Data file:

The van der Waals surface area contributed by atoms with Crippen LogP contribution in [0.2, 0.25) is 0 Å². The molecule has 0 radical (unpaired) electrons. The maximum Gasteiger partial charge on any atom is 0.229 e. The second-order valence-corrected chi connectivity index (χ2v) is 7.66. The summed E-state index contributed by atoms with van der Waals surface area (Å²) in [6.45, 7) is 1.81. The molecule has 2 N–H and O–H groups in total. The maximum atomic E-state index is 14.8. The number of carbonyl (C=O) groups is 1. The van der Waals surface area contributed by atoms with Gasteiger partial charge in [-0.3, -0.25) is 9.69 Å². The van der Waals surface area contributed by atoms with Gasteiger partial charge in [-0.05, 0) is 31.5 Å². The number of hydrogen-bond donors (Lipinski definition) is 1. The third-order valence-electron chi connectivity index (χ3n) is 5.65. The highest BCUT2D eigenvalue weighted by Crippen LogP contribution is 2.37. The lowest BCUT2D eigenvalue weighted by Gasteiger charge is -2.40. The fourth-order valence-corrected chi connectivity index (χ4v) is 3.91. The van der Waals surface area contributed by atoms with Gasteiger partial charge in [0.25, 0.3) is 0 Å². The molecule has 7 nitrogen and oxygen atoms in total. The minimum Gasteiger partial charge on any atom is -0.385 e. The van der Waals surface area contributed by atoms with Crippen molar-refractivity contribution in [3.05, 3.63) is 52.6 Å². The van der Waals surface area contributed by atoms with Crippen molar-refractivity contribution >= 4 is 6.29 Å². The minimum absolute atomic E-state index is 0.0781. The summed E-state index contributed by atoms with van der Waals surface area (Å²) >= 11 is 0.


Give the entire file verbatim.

The van der Waals surface area contributed by atoms with Crippen LogP contribution in [0.2, 0.25) is 0 Å². The molecule has 0 radical (unpaired) electrons. The maximum Gasteiger partial charge on any atom is 0.229 e. The second-order valence-corrected chi connectivity index (χ2v) is 7.66. The summed E-state index contributed by atoms with van der Waals surface area (Å²) in [6.45, 7) is 1.81. The molecule has 2 N–H and O–H groups in total. The maximum atomic E-state index is 14.8. The number of carbonyl (C=O) groups is 1. The van der Waals surface area contributed by atoms with Gasteiger partial charge in [-0.3, -0.25) is 9.69 Å². The van der Waals surface area contributed by atoms with Gasteiger partial charge in [-0.05, 0) is 31.5 Å². The number of hydrogen-bond donors (Lipinski definition) is 1. The third-order valence-electron chi connectivity index (χ3n) is 5.65. The highest BCUT2D eigenvalue weighted by Crippen LogP contribution is 2.37. The lowest BCUT2D eigenvalue weighted by Gasteiger charge is -2.40. The fourth-order valence-corrected chi connectivity index (χ4v) is 3.91. The van der Waals surface area contributed by atoms with Gasteiger partial charge in [0.25, 0.3) is 0 Å². The molecule has 7 nitrogen and oxygen atoms in total. The minimum Gasteiger partial charge on any atom is -0.385 e. The van der Waals surface area contributed by atoms with Crippen molar-refractivity contribution in [3.05, 3.63) is 52.6 Å². The van der Waals surface area contributed by atoms with Crippen molar-refractivity contribution >= 4 is 6.29 Å². The minimum absolute atomic E-state index is 0.0781. The summed E-state index contributed by atoms with van der Waals surface area (Å²) >= 11 is 0.